This approach allows for one major benefit risk reduction. If your new routes encounter a problem then you should be able to switch back to the legacy routes straight away and mitigate the impact. You can target areas that need new functionality first or that are a nightmare to maintain to achieve the greatest impact available for your changes.

There are however 4 major disadvantages of this approach

  1. For periods of time before the legacy code is retired have essentially doubled the complexity of the path and object progresses. It is vital to plan in a way to minimise this period of time or the sanity of your support staff will be compromised.
  2. Replacing in a modular fashion makes it difficult to address fundamental architecture problems. It is certainly tempting to maintain the same structure and just swap out components, but if one of the issues is an unduly complex architecture then this approach will struggle to fix that.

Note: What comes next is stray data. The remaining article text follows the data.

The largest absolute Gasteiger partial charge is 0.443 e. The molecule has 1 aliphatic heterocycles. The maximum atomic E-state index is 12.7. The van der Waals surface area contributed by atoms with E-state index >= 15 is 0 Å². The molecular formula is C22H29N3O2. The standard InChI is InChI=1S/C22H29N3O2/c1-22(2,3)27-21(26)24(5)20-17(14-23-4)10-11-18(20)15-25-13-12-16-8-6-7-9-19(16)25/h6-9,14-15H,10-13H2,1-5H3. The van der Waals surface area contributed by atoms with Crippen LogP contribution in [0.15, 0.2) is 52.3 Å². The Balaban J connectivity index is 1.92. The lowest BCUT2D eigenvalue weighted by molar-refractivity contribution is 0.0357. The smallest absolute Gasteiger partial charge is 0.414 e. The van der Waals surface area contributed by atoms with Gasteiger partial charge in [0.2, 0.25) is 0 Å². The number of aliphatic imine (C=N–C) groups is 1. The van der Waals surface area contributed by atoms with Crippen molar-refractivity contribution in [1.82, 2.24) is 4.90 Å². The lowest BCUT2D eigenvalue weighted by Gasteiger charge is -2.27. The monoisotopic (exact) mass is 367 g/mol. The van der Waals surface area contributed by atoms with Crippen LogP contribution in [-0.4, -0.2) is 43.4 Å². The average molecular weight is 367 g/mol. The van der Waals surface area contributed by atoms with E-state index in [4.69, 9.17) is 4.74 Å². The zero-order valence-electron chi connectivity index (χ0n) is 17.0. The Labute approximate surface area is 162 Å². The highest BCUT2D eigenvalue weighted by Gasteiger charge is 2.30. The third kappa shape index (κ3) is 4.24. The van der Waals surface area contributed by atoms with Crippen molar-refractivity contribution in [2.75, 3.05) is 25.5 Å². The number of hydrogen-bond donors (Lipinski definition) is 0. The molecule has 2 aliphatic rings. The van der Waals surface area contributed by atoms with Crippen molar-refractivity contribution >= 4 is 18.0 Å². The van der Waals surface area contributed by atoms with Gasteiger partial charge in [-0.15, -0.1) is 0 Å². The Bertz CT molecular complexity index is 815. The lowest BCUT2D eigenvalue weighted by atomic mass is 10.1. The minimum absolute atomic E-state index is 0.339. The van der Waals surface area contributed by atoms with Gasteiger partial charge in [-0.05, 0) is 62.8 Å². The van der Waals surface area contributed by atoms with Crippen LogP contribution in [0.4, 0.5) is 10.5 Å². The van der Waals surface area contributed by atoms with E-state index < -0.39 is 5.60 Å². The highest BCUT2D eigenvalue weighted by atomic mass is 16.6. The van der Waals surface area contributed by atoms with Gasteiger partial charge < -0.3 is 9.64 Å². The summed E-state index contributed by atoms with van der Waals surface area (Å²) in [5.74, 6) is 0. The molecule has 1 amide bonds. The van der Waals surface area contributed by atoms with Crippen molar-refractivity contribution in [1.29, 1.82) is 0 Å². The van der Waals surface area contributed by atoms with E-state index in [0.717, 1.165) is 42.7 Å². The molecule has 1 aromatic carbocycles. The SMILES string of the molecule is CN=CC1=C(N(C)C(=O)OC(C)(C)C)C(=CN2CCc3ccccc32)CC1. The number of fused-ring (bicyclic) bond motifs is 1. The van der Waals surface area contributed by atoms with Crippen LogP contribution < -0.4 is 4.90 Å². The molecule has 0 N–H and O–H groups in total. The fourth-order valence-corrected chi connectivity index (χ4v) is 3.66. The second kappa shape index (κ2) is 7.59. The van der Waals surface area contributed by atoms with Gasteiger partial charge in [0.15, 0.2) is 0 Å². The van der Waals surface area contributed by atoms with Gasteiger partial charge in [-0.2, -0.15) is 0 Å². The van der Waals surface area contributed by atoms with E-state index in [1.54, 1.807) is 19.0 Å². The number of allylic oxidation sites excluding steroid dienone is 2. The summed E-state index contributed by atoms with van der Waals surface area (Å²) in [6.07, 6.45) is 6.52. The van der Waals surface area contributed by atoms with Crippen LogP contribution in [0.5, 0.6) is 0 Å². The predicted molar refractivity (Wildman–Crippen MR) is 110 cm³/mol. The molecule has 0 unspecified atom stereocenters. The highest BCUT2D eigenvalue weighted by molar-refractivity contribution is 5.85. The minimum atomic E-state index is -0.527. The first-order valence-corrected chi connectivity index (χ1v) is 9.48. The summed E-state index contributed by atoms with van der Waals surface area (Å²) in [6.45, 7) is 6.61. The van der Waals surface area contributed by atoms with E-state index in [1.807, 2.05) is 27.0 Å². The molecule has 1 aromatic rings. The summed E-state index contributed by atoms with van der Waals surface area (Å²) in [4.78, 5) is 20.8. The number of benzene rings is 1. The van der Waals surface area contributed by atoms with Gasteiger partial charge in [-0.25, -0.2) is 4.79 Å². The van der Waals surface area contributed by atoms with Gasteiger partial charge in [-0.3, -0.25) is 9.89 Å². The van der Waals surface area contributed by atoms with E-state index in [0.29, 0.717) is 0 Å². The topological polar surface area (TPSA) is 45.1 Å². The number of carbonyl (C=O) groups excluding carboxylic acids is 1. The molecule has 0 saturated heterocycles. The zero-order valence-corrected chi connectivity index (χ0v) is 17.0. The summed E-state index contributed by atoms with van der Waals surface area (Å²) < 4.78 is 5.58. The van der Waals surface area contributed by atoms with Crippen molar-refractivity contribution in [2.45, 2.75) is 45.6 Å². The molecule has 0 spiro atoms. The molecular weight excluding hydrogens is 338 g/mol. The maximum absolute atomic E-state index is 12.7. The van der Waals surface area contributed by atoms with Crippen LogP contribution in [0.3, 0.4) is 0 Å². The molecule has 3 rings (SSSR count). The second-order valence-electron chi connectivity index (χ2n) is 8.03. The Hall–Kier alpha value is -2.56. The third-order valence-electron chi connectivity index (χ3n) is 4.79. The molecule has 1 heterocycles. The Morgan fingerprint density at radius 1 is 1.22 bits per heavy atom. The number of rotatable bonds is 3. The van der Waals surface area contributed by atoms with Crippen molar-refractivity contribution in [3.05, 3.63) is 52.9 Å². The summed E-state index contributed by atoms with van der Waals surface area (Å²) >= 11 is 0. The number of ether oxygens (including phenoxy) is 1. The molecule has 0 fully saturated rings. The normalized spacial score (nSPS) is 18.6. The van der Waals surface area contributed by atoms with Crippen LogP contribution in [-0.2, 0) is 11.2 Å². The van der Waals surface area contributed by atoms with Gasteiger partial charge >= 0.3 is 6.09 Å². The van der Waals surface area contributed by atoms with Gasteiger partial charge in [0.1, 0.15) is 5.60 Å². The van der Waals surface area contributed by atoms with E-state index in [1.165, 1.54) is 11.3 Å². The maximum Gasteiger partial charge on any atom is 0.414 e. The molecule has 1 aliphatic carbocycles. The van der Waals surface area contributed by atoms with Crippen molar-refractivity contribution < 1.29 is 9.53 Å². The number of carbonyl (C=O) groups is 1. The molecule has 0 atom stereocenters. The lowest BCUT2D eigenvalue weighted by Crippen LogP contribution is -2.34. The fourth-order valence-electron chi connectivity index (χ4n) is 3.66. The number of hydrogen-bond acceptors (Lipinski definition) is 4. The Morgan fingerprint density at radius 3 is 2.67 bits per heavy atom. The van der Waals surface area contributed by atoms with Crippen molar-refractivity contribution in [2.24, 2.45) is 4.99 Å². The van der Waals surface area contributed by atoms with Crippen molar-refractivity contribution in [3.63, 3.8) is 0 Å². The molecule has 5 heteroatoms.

3. If you are switching language or technology and lack significant experience in it, then modular replacement may lead to significant problems. Your new system may not work well with your existing architecture, it may have its own idiosyncrasies which end up reducing the stability of the system rather than improving it.
  4. Without a strong enough impetuous your legacy product may linger around for a very long time. The main problem with this is the support cost of the legacy system. This cost is often obfuscated at a management level and difficult to place a monetary value on. Without a monetary value it becomes difficult to make a business case for the change, hence there is commonly a lack of impetuous to change.
The modular approach's costs can often be minimised by combining the approach with the minimum viable product methodology. If you make your modules too small then you are likely to exacerbate the above costs, but it is tempting to do so to deliver quickly. Instead it can be better to look to replace a larger chunk of functionality with a simpler solution, build the minimum viable version of that and re-route as much as possible through that minimum viable version. You will hopefully have a big support cost saving with your initial change, and potentially performance / stability benefits as well. Build up the functionality over time and then retire a large chunk of your legacy product in one go.